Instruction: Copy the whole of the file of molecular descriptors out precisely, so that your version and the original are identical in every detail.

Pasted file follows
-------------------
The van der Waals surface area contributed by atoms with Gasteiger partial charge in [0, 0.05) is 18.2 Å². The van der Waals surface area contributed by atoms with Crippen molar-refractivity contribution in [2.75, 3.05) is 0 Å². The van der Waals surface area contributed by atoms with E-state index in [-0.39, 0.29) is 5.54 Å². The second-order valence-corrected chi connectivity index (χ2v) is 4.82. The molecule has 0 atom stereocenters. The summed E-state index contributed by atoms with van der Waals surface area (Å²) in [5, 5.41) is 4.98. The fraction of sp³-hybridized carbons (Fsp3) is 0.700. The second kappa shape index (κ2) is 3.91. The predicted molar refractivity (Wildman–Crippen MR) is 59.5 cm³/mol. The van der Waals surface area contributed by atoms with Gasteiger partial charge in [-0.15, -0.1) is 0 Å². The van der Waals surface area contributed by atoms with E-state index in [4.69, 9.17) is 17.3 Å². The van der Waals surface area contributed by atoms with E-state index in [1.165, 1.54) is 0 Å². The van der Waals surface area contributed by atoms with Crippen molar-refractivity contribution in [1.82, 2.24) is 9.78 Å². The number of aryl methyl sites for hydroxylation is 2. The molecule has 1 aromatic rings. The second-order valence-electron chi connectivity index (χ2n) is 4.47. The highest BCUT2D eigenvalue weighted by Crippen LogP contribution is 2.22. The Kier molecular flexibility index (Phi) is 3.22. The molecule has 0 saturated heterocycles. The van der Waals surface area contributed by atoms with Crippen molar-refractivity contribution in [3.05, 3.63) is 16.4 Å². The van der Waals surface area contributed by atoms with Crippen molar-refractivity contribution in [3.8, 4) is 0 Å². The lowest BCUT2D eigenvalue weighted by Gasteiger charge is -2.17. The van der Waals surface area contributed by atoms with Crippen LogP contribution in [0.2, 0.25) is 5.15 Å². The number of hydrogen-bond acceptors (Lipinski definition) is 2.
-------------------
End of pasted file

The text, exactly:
The van der Waals surface area contributed by atoms with Gasteiger partial charge in [0, 0.05) is 18.2 Å². The van der Waals surface area contributed by atoms with Crippen molar-refractivity contribution in [2.75, 3.05) is 0 Å². The van der Waals surface area contributed by atoms with E-state index in [-0.39, 0.29) is 5.54 Å². The second-order valence-corrected chi connectivity index (χ2v) is 4.82. The molecule has 0 atom stereocenters. The summed E-state index contributed by atoms with van der Waals surface area (Å²) in [5, 5.41) is 4.98. The fraction of sp³-hybridized carbons (Fsp3) is 0.700. The second kappa shape index (κ2) is 3.91. The predicted molar refractivity (Wildman–Crippen MR) is 59.5 cm³/mol. The van der Waals surface area contributed by atoms with Gasteiger partial charge in [-0.15, -0.1) is 0 Å². The van der Waals surface area contributed by atoms with E-state index in [4.69, 9.17) is 17.3 Å². The van der Waals surface area contributed by atoms with E-state index in [1.165, 1.54) is 0 Å². The van der Waals surface area contributed by atoms with Crippen molar-refractivity contribution in [1.82, 2.24) is 9.78 Å². The number of aryl methyl sites for hydroxylation is 2. The molecule has 1 aromatic rings. The second-order valence-electron chi connectivity index (χ2n) is 4.47. The highest BCUT2D eigenvalue weighted by Crippen LogP contribution is 2.22. The Kier molecular flexibility index (Phi) is 3.22. The molecule has 0 saturated heterocycles. The van der Waals surface area contributed by atoms with Crippen molar-refractivity contribution in [3.05, 3.63) is 16.4 Å². The van der Waals surface area contributed by atoms with Crippen molar-refractivity contribution in [3.8, 4) is 0 Å². The lowest BCUT2D eigenvalue weighted by Gasteiger charge is -2.17. The van der Waals surface area contributed by atoms with Crippen LogP contribution in [0.2, 0.25) is 5.15 Å². The number of hydrogen-bond acceptors (Lipinski definition) is 2.